U.S. financial markets will pause on Monday to mark President's Day – which is technically not the name of the holiday.
The New York Stock Exchange and Nasdaq will close on February 15th. The Securities Industry and Financial Markets Association (Sifma) recommends not trading in US dollar-denominated securities, which is what the closely watched 10 year Treasury bill means
– as well as interest rates on money markets and certificates of deposit – will join the Dow Jones Industrial Average
the S&P 500 index
and the Nasdaq Composite Index
in a static state.
And trading in futures and options on the CME Group
The exchange will also stop on Monday. In other words, there will be no settlement when trading gold futures
or crude oil
However, traders can trade commodities on the Globex platform. The break starts after 1 p.m. East.
So here is the skinny on Presidents Day. According to the Library of Congress, Congress declared Washington's birthday in 1879 a public holiday. The first President of the Republic was born on February 22, 1732.
A number of sources indicate that the holiday was initially only celebrated in the District of Columbia, but was widely recognized as a federal holiday in 1885. This was the first time an American person was reminded of a bank holiday.
The Uniform Holidays Act of 1968 changed the day of commemoration to the third Monday in February. The Library of Congress website states that the name of the day has never been officially changed to Presidents Day, but is often referred to by that name because of the 16th birthday of US President Abraham Lincoln on February 12.
The holiday is still often referred to as Washington's birthday and is recognized under the name of Intercontinental Exchange Inc. under that name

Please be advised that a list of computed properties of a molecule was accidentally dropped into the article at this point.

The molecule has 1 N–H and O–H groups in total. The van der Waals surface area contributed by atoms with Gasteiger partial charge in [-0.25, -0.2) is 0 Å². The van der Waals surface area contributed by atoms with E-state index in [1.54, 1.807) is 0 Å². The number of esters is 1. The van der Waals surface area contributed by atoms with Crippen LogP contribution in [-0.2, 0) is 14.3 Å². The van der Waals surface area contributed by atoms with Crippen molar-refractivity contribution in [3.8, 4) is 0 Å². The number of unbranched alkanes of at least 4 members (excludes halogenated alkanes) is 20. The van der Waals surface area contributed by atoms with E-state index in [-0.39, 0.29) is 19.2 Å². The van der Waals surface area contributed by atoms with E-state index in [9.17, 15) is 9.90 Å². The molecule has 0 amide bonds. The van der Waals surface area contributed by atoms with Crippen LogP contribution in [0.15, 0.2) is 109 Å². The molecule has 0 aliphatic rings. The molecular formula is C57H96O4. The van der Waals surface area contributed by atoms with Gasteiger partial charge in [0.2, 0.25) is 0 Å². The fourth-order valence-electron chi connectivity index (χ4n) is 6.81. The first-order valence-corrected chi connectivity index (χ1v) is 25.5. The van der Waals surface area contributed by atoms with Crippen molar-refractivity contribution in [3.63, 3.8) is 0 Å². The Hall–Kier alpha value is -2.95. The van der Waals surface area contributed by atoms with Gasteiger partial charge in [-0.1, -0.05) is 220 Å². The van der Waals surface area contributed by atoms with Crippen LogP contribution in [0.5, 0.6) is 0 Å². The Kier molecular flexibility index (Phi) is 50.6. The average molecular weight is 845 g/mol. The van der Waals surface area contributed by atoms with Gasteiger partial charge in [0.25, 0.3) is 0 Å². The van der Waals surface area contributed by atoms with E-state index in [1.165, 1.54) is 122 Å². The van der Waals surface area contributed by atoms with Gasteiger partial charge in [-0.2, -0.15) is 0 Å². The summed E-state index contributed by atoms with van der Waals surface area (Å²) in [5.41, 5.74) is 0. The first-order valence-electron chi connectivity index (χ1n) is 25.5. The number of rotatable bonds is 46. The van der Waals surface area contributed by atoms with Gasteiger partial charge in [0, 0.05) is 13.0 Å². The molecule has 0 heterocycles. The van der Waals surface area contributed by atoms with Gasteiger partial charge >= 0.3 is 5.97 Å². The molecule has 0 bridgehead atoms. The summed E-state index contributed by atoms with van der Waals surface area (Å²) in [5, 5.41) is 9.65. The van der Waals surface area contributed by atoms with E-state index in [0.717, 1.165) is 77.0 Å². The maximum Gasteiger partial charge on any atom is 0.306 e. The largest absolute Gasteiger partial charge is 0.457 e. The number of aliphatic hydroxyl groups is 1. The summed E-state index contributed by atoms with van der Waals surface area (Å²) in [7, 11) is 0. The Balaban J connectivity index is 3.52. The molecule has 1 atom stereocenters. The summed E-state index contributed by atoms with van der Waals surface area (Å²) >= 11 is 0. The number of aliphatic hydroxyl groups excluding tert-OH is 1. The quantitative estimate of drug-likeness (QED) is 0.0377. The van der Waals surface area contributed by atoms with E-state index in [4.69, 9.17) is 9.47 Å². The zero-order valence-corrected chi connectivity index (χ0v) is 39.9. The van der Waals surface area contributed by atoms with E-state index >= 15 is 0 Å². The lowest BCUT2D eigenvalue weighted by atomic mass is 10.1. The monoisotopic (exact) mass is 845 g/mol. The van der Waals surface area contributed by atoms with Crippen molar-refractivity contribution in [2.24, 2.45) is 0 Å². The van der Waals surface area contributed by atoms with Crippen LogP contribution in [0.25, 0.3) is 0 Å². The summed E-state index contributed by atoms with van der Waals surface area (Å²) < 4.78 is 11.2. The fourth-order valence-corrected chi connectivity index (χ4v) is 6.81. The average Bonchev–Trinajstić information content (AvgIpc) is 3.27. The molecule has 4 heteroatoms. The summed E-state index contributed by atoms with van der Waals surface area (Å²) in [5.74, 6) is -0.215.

New York Stock Exchange.
It is the story in which first a president and later two presidents, or the presidency in general, were recognized that may or may not account for the differences in style that appear in written references to President's Day – or, alternatively, to President's Day Presidents day.
Presidents Day is the style of choice for journalistic standard-setters like the Associated Press Stylebook (whose Twitter account tweets a reminder annually) and the Wall Street Journal's style guide.
Meanwhile, Canadian markets are closed on Family Day, which coincides with Presidents Day in the United States and falls on the third Monday in February. Trade in European markets and move on benchmarks like the Stoxx Europe 600
and the UK's FTSE 100
should be on the road as usual on Monday.
However, Asian markets will be largely closed for the Lunar New Year, switching sides from the COVID-stricken Year of the Rat to the Year of the Ox, which officially began on February 12th. The Shanghai Composite Index
the CSI 300
the Shenzhen Composite Index
and Hong Kong's Hang Seng Index
will be closed on Monday.
Chinese stock exchanges will pause February 11-17, while Hong Kong markets will be closed Friday through Monday.
Markets in Asia and the United States have soared in hopes of better economic times as the world tries to recover from the COVID-19 pandemic, which was first detected in December 2019 and has since caused 108 million cases worldwide – 27 million in the US, along with 475,000 US deaths, according to data from the Johns Hopkins University of Medicine.